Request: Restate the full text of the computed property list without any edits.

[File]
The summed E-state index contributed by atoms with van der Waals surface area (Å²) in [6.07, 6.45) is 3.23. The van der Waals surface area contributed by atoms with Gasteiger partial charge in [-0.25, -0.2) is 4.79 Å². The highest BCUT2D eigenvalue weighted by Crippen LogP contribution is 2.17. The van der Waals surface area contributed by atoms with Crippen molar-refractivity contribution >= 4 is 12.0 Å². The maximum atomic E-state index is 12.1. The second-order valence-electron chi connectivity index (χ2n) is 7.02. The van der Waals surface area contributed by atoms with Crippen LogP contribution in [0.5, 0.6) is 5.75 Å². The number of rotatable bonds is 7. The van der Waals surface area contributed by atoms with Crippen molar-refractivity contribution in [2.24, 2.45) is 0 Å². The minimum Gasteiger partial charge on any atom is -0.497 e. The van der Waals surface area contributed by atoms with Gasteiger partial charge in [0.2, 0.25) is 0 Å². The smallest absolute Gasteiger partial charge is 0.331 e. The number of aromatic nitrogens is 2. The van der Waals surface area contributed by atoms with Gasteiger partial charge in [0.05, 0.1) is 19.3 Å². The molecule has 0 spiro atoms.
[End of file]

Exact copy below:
The summed E-state index contributed by atoms with van der Waals surface area (Å²) in [6.07, 6.45) is 3.23. The van der Waals surface area contributed by atoms with Gasteiger partial charge in [-0.25, -0.2) is 4.79 Å². The highest BCUT2D eigenvalue weighted by Crippen LogP contribution is 2.17. The van der Waals surface area contributed by atoms with Crippen molar-refractivity contribution >= 4 is 12.0 Å². The maximum atomic E-state index is 12.1. The second-order valence-electron chi connectivity index (χ2n) is 7.02. The van der Waals surface area contributed by atoms with Crippen LogP contribution in [0.5, 0.6) is 5.75 Å². The number of rotatable bonds is 7. The van der Waals surface area contributed by atoms with Crippen molar-refractivity contribution in [2.24, 2.45) is 0 Å². The minimum Gasteiger partial charge on any atom is -0.497 e. The van der Waals surface area contributed by atoms with Gasteiger partial charge in [0.2, 0.25) is 0 Å². The smallest absolute Gasteiger partial charge is 0.331 e. The number of aromatic nitrogens is 2. The van der Waals surface area contributed by atoms with Gasteiger partial charge in [0.05, 0.1) is 19.3 Å². The molecule has 0 spiro atoms.